In addition to the Social Impact Exchange conference I mentioned earlier, I will be traveling a lot this summer connecting with nonprofit and philanthropic leaders. I’ll be blogging about what I learn in my travels and conversations. And, I’m really excited to announce, that I have an amazing group of guest bloggers who will be posting throughout the summer as well.
These guest bloggers are people who really make me think and will offer some really interesting perspectives. I’ve invited them each to take over one Social Velocity blog post sometime during the summer.
Below is the guest blogger lineup with some background on each of them. Their posts will begin in late June. And I will continue to post throughout the summer as well.
Social Velocity Summer Guest Bloggers
Robert is the founder of DC Central Kitchen and LA Kitchen, as well as the nonprofit sector advocacy group, CForward. Robert was included in the Non Profit Times list of the “50 Most Powerful and Influential” nonprofit leaders from 2006-2009, and speaks throughout the country and internationally on the subjects of hunger, sustainability, nonprofit political engagement and social enterprise. He is a tireless advocate for the nonprofit sector, encouraging nonprofits to take their rightful seat at the table. He is always pushing us to think bigger and smarter about social change. You can read my past interview with him here and my post about CForward here. UPDATE: Robert’s guest post is here.
David is the founder of Idealistics, a former social sector consulting firm that helped organizations increase outcomes, demonstrate results, and organize information. He has worked in the social sector for the last decade providing direct services to low-income and unhoused adults and families, operating a non-profit organization, and consulting with various social sector organizations and foundations. David’s professional focus is on improving the way social sector organizations use information to address poverty. He writes his own blog, Full Contact Philanthropy, which I highly recommend. He will make your head hurt, but in a really good way. You can read my interview with him here and watch the Google Hangout he and I did about Using Real Performance Data to Raise Money. UPDATE: David’s guest post is here.
Jessamyn is Executive Director of the Peery Foundation, a family foundation based in Palo Alto, California. The Peery Foundation invests in and serves social entrepreneurs and leading organizations in the San Francisco Bay Area and around the world. Jessamyn helps shape the foundation’s strategy, develops programs, strengthens the foundation’s portfolio, and supports existing grantees. Her experience as part of the founding Ashoka U team has given her the perspective and skill-set to help the foundation develop new methods to support and build the field of social entrepreneurship. You can read my interview with her here. Update: Jessamyn’s guest post is here.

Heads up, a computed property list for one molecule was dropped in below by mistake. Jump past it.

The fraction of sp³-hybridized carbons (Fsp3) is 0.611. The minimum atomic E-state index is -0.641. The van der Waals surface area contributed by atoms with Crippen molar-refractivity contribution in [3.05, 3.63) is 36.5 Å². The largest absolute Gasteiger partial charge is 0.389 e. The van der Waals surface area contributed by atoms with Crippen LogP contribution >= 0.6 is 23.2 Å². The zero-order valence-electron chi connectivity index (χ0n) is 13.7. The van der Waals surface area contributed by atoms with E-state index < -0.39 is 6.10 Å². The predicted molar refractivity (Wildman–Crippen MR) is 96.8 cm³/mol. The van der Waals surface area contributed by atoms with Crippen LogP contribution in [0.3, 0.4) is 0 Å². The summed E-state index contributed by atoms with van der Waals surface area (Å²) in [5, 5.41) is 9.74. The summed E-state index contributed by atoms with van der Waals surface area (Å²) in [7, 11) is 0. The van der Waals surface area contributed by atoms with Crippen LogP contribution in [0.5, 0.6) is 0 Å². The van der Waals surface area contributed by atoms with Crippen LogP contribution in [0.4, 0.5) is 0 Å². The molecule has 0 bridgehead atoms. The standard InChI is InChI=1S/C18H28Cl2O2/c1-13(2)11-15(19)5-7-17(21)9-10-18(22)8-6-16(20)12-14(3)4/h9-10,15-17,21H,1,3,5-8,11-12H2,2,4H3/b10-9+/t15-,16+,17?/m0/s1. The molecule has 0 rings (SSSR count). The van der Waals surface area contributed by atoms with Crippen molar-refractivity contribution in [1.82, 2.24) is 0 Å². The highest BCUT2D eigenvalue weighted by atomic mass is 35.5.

Adin is Senior Director of Community Impact and Innovations at the Jewish Community Federation and Endowment Fund. In this role, he develops new strategies and programs to bring about change and impact within JCF’s mission. Adin focuses on defining metrics to document impact, maximizing measurable impact and increasing the visibility of the organization. Prior to JCF, Adin was a nonprofit consultant and had his own blog, Working in White Space, which was phenomenal. You can read my past interview with him here. UPDATE: Adin’s guest post is here.
Laura is a network developer at the Council on Foundations, where she tracks philanthropic trends and builds relationships with leaders advancing the common good across sectors. She also leads an impact investing initiative and regularly interacts with those interested in the changing landscape of social good. Previously as manager of public-philanthropic partnerships, she built the capacities of federal agencies interested in partnering with foundations. Before joining the Council, she worked at Grantmakers for Effective Organizations and at the Central New York Community Foundation. Laura has been named a Global Shaper by the World Economic Forum. She is also a StartingBloc Fellow and writes for UnSectored, serving on advisory boards for both organizations. You can read my interview with her here. UPDATE: Laura’s guest post is here.
So there you have it. A summer guest blogging lineup that I am thrilled about. I can’t wait to read what they all have to say. Stay tuned!
Photo Credit: Holger.Ellgaard
In this month’s Social Velocity blog interview, we’re talking with Jessamyn Lau. As Program Leader of the innovative Peery Foundation, Jessamyn helps shape the foundation’s strategy, develops programs, strengthens the foundation’s portfolio, and supports existing grantees. Jessamyn’s MBA from Brigham Young University and time spent with Ashoka U have given her the perspective and skill-set to help the foundation develop new methods to support and build the field of social entrepreneurship. Jessamyn is currently working with BYU’s Ballard Center to create the Peery Social Entrepreneurship Program (PSEP), a cross campus initiative providing opportunities for students and faculty to engage with social entrepreneurship through curriculum, experiential learning, and research.
You can read past interviews in our Social Innovation Interview Series here.
Nell: At the Peery Foundation you have done some really interesting experiments with social media, even adding an element of crowd-sourcing via Twitter to your strategic planning process. But recently you have gone back and forth about whether you want to continue your PFWhiteboard blog. What has your thinking been about how social media fits into the overall work of the Peery Foundation?